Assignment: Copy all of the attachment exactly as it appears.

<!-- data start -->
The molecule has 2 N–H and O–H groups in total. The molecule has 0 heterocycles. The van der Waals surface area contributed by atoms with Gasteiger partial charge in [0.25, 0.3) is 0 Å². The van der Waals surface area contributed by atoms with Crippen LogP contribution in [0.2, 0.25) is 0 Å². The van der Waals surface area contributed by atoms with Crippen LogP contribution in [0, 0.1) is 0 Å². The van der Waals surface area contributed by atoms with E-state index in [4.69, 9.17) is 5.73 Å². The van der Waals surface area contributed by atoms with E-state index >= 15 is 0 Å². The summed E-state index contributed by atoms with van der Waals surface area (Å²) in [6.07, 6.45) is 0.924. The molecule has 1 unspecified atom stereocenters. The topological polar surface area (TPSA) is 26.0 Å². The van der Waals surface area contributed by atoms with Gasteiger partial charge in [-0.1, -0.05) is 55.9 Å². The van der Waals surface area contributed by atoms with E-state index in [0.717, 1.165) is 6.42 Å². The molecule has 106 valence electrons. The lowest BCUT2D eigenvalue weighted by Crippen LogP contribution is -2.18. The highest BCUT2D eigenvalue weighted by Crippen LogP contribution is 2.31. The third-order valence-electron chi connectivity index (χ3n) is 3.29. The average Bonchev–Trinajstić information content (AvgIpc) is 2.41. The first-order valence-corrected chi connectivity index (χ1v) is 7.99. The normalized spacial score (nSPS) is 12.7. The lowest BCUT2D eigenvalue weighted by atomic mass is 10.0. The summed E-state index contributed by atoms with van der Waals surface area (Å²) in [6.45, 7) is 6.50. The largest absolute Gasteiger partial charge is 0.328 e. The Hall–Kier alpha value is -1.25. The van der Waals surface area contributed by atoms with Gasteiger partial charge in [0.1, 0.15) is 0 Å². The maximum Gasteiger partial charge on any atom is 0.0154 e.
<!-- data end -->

The molecule has 2 N–H and O–H groups in total. The molecule has 0 heterocycles. The van der Waals surface area contributed by atoms with Gasteiger partial charge in [0.25, 0.3) is 0 Å². The van der Waals surface area contributed by atoms with Crippen LogP contribution in [0.2, 0.25) is 0 Å². The van der Waals surface area contributed by atoms with Crippen LogP contribution in [0, 0.1) is 0 Å². The van der Waals surface area contributed by atoms with E-state index in [4.69, 9.17) is 5.73 Å². The van der Waals surface area contributed by atoms with E-state index >= 15 is 0 Å². The summed E-state index contributed by atoms with van der Waals surface area (Å²) in [6.07, 6.45) is 0.924. The molecule has 1 unspecified atom stereocenters. The topological polar surface area (TPSA) is 26.0 Å². The van der Waals surface area contributed by atoms with Gasteiger partial charge in [-0.1, -0.05) is 55.9 Å². The van der Waals surface area contributed by atoms with E-state index in [0.717, 1.165) is 6.42 Å². The molecule has 106 valence electrons. The lowest BCUT2D eigenvalue weighted by Crippen LogP contribution is -2.18. The highest BCUT2D eigenvalue weighted by Crippen LogP contribution is 2.31. The third-order valence-electron chi connectivity index (χ3n) is 3.29. The average Bonchev–Trinajstić information content (AvgIpc) is 2.41. The first-order valence-corrected chi connectivity index (χ1v) is 7.99. The normalized spacial score (nSPS) is 12.7. The lowest BCUT2D eigenvalue weighted by atomic mass is 10.0. The summed E-state index contributed by atoms with van der Waals surface area (Å²) in [6.45, 7) is 6.50. The largest absolute Gasteiger partial charge is 0.328 e. The Hall–Kier alpha value is -1.25. The van der Waals surface area contributed by atoms with Gasteiger partial charge in [0.1, 0.15) is 0 Å². The maximum Gasteiger partial charge on any atom is 0.0154 e.